Both of these Pew disclosures are similar to the “Schumer Box” disclosures used for credit cards, though of course less complicated since not written by a regulator. The prepaid form is specifically designed to be printed on the inside flap of the packaging used for many prepaid cards sold in retail locations, and is designed to be opened and reviewed by consumers prior to purchasing the card. If one assumes that consumers read disclosures at all, the Pew-style disclosures arguably are an improvement.

Pew also is recommending legislators and regulators to require banks to use such disclosures, or at least provide information about account terms, conditions and fees in a concise, easy-to-read format. While bankers do not need more regulation, there could be certain upsides to a rule this time, if only the regulators can do it right.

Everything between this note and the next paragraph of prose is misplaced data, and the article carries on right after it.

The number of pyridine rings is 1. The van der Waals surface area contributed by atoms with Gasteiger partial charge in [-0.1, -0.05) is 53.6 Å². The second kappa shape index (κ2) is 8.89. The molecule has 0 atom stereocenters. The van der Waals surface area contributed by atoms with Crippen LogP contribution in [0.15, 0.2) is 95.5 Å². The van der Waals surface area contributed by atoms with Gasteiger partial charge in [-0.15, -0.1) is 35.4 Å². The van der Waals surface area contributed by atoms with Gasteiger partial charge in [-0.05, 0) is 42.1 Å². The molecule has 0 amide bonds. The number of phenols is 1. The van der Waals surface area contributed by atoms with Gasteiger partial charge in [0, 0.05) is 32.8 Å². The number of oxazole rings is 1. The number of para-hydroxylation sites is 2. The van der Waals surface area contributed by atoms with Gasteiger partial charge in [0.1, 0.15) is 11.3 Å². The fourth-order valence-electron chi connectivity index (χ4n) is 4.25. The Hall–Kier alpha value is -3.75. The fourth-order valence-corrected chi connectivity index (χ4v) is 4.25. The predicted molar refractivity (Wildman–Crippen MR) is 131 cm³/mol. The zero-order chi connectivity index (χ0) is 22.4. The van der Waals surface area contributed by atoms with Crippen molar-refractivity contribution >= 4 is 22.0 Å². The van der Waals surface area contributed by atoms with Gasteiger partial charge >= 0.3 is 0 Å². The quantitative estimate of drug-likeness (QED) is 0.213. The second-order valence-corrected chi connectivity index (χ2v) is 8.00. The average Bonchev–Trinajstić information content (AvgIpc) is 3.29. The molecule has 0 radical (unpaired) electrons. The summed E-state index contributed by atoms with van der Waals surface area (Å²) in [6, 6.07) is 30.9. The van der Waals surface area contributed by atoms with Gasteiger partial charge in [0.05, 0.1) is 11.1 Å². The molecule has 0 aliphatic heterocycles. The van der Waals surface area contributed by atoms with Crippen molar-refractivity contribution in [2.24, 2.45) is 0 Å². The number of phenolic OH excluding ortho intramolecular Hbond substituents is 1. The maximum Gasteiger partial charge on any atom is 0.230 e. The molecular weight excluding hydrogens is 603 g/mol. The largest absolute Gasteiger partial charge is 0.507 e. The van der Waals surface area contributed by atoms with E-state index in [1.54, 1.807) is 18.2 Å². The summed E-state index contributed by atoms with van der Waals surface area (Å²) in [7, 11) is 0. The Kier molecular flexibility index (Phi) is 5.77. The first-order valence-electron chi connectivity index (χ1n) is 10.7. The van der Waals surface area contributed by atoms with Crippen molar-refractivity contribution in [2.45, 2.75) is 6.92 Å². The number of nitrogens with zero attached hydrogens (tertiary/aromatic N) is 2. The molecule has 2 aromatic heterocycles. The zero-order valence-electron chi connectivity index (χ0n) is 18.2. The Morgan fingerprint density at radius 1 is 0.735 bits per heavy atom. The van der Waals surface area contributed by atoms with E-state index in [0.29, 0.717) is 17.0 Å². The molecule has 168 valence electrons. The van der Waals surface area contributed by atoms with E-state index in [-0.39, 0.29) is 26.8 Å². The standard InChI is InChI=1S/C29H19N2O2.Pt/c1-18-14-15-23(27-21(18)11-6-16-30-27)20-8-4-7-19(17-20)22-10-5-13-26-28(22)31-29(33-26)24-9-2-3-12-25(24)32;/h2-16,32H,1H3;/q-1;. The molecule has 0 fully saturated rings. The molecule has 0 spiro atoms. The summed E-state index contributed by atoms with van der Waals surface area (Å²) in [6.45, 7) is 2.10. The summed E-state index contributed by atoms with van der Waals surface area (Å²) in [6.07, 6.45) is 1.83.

As it stands, Pew-style disclosures for deposit and lending products are dangerously close to being “advertisements” for purposes of Truth in Savings (TISA) and Truth in Lending (TILA). If deemed to be advertisements, then additional information is generally required in the material, somewhat defeating the simplifying purpose of the forms. At the same time, these simplified disclosures do not satisfy the account opening disclosure requirements of TISA or loan closing disclosure requirements of TILA, thus forcing banks to provide more disclosures rather than fewer. And the Pew disclosures certainly omit important contractual details, raising yet another risk that a court or regulator will deem the disclosure to violate various unfair, deceptive and even abusive acts and practices laws (UDAP and UDAAP).

A clear rule that Pew-style disclosures are not subject to advertising rules, with clear standards to minimize UDAP or UDAAP claims, could therefore be useful. The question is whether regulators can write such rules without adding needless complications and liability.